2013 Deduction and Income Limits

This is the second in a two part series on the 2013 inflation adjusted limits released by the IRS last week.

  • The annual amount allowed to be given as a gift without requiring a gift tax return increased to $14,000 for 2013, up from $13,000 for 2012.
  • A high deductible health plan for HSA purposes must have
    • A minimum annual deductible of $1,250 for self-only coverage, and $2,500 for family coverage.
    • A maximum annual deductible and out of pocket expense limit of $6,250 for self-0nly coverage and $12,500 for family coverage
  • The maximum HSA contribution allowed in 2013 is
    • $3,250 for self-only coverage ($4,250 for those age 55 or over)
    • $6,450 for family coverage ($7,450 for those age 55 or over)
  • The adjusted gross income at which eligibility for Roth IRA contributions begin to phase out is $112,000 for single filers, $178,000 for those married filing joint.
  • Roth IRA contributions are not allowed for those with AGI of $127,000 and above for single filers, and $188,000 and above for those married filing joint.

We expect more updates to be released in the coming months, and we’ll bring them to you as they are available.

2013 Retirement and Social Security Limits

The IRS recently released the limits to be used for retirement contributions and the amount of wages subject to Social Security taxes in 2013.

  • The maximum amount of wages subject to Social Security tax is $113,700, up from $110,100 in 2012.
  • The maximum 401(k) deferral by an employee will be $17,500, up from $17,000 this year.  Those age 50 or older can contribute up to $23,000 next year.
  • Up to $5,500 can be contributed to both traditional and Roth IRA accounts next year, with those age 50 or older able to contribute up to $6,500.
  • Those using SIMPLE IRA accounts will be allowed to defer up to $12,000, with those age 50 or older able to defer up to $14,500.

This is the first in a two part update on the 2013 limits.  We’ll bring the rest to you next week.

Tax Planning – A Tricky Proposition

This time of year we start talking to our clients about tax planning, but this year things are taking a somewhat different twist.  With the November elections still to be determined, and additional parts of the Affordable Care Act going into effect in 2013, below are a couple of new things we’re thinking about this planning season.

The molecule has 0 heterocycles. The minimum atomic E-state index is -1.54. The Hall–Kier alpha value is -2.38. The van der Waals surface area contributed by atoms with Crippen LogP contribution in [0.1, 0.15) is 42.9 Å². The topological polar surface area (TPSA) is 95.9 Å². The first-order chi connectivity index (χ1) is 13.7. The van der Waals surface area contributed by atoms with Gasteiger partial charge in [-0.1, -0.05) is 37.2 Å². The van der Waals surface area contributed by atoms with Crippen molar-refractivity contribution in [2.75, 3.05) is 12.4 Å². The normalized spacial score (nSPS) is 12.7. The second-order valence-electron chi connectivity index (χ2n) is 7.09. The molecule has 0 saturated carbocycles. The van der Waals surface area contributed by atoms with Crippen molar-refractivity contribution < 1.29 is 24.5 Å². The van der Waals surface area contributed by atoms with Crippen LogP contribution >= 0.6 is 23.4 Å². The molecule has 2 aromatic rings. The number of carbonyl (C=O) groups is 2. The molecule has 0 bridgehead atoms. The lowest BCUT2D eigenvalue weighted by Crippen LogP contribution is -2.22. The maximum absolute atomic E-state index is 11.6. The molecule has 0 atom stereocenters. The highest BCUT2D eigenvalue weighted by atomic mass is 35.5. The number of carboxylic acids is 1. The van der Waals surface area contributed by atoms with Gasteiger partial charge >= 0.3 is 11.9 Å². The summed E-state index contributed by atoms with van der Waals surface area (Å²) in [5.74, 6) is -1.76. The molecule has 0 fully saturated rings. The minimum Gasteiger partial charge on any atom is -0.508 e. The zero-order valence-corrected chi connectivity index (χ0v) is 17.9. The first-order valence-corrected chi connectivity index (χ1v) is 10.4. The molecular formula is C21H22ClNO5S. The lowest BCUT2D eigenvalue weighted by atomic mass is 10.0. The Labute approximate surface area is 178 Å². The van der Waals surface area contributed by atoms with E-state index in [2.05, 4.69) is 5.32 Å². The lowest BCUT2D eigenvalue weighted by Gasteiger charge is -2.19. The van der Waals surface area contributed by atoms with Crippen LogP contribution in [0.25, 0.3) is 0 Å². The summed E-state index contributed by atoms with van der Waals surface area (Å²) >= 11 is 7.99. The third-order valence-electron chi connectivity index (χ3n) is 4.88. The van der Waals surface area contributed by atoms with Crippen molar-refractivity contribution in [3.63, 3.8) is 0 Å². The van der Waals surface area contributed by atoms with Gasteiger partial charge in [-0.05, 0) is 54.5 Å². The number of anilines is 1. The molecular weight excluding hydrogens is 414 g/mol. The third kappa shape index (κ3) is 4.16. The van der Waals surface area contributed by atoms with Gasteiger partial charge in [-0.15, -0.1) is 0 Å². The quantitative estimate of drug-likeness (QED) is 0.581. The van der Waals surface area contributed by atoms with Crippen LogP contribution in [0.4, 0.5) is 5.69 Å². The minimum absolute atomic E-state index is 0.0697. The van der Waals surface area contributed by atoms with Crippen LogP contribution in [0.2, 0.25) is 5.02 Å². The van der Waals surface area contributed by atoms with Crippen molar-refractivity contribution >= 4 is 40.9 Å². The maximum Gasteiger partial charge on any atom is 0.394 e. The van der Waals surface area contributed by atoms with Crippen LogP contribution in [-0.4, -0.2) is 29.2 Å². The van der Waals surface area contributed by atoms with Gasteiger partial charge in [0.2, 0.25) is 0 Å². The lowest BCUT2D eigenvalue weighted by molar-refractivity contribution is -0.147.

• Are you considering selling stocks, bonds, or investment real estate at a considerable gain?  If so, you may want to consider doing it at the end of 2012, because in 2013, you may find yourself paying an additional 3.8% tax on those gains.
  • If you own a business, are you considering a bonus for yourself?  If so, doing that in 2012 may save you from paying an additional .09% in Medicare tax which goes into effect for certain taxpayers in 2013.
  • If you’re under age 65, it may pay to push as many deductible medical expenses into 2012 as possible, as less of them will be deductible in 2012.

These are just a few of the items in the wind for the end of this year.  If you’re a client of ours, expect to see a tax planning letter with even more ideas in the coming weeks.

The Deadline is Approaching!

The post this week is a quick one.  If you extended your personal tax return, it’s due a week from today, with no more extensions available.  This deadline tends to sneak up on people.

After that deadline passes, we’ll be turning to year end planning for many of our clients.  Taking an hour or two to discuss taxes this fall will make next spring a far less surprising time, and allow us to help proactively plan for year end taxes.

As always, we’re here to help.

AMT – What Is It, and Why Should You Worry?

The Alternative Minimum Tax (AMT) is something most people know nothing about. AMT was created in 1982 to assure that high-income individuals didn’t escape paying federal taxes..

The issue is simple:  the income level at which the AMT comes into effect wasn’t “indexed for inflation”, that is, it wasn’t designed to increase over time as wages and prices did naturally.  The result?  Someone who was considered “high-income” in 1982 is considered very middle-class today.  That income amount for married taxpayers?  $45,000.

Income for AMT is calculated differently than for normal income taxes, and the rates are sky high – 26-28%.

Unless Congress passes a law adjusting that income threshold by the end of the year, the Congressional Research Service estimates 30 million taxpayers will be hit by the AMT – many of them middle income, average people.

We’ll keep an eye on Congress and bring you the latest.